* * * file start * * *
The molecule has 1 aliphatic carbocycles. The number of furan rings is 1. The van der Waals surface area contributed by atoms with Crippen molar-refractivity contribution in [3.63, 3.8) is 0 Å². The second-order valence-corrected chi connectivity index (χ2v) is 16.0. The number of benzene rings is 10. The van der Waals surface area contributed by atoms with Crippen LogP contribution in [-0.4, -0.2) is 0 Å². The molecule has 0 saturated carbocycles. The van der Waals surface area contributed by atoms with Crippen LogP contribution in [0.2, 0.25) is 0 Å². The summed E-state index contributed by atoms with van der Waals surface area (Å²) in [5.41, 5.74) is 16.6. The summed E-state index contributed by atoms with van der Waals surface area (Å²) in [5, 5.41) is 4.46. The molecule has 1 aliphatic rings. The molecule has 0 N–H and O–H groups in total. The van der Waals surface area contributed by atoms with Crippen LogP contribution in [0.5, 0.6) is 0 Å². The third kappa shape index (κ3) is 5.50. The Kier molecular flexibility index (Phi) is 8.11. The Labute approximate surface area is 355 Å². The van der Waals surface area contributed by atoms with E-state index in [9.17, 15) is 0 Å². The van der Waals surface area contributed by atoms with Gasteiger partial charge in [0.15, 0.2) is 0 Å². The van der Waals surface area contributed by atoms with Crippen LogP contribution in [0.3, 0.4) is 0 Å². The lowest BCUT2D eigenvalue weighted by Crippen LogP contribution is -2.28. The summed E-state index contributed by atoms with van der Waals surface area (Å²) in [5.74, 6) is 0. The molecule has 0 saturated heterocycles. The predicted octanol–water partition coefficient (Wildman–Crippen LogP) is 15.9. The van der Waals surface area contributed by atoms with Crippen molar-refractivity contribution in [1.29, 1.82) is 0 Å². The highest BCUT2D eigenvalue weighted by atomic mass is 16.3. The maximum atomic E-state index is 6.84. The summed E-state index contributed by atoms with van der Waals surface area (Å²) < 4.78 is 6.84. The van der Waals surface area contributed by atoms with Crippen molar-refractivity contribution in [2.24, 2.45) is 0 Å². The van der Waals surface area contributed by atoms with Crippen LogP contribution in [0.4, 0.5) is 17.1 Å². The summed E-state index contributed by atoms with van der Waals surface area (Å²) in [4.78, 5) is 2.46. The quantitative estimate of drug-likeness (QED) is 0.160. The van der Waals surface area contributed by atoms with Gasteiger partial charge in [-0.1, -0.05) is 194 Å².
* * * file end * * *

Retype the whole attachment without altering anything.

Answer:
The molecule has 1 aliphatic carbocycles. The number of furan rings is 1. The van der Waals surface area contributed by atoms with Crippen molar-refractivity contribution in [3.63, 3.8) is 0 Å². The second-order valence-corrected chi connectivity index (χ2v) is 16.0. The number of benzene rings is 10. The van der Waals surface area contributed by atoms with Crippen LogP contribution in [-0.4, -0.2) is 0 Å². The molecule has 0 saturated carbocycles. The van der Waals surface area contributed by atoms with Crippen LogP contribution in [0.2, 0.25) is 0 Å². The summed E-state index contributed by atoms with van der Waals surface area (Å²) in [5.41, 5.74) is 16.6. The summed E-state index contributed by atoms with van der Waals surface area (Å²) in [5, 5.41) is 4.46. The molecule has 1 aliphatic rings. The molecule has 0 N–H and O–H groups in total. The van der Waals surface area contributed by atoms with Crippen LogP contribution in [0.5, 0.6) is 0 Å². The third kappa shape index (κ3) is 5.50. The Kier molecular flexibility index (Phi) is 8.11. The Labute approximate surface area is 355 Å². The van der Waals surface area contributed by atoms with E-state index in [9.17, 15) is 0 Å². The van der Waals surface area contributed by atoms with Gasteiger partial charge in [0.15, 0.2) is 0 Å². The van der Waals surface area contributed by atoms with Crippen LogP contribution in [0.3, 0.4) is 0 Å². The lowest BCUT2D eigenvalue weighted by Crippen LogP contribution is -2.28. The summed E-state index contributed by atoms with van der Waals surface area (Å²) in [5.74, 6) is 0. The molecule has 0 saturated heterocycles. The predicted octanol–water partition coefficient (Wildman–Crippen LogP) is 15.9. The van der Waals surface area contributed by atoms with Crippen molar-refractivity contribution in [1.29, 1.82) is 0 Å². The highest BCUT2D eigenvalue weighted by atomic mass is 16.3. The maximum atomic E-state index is 6.84. The summed E-state index contributed by atoms with van der Waals surface area (Å²) < 4.78 is 6.84. The van der Waals surface area contributed by atoms with Crippen molar-refractivity contribution in [2.24, 2.45) is 0 Å². The van der Waals surface area contributed by atoms with Crippen LogP contribution in [0.4, 0.5) is 17.1 Å². The summed E-state index contributed by atoms with van der Waals surface area (Å²) in [4.78, 5) is 2.46. The quantitative estimate of drug-likeness (QED) is 0.160. The van der Waals surface area contributed by atoms with Gasteiger partial charge in [-0.1, -0.05) is 194 Å².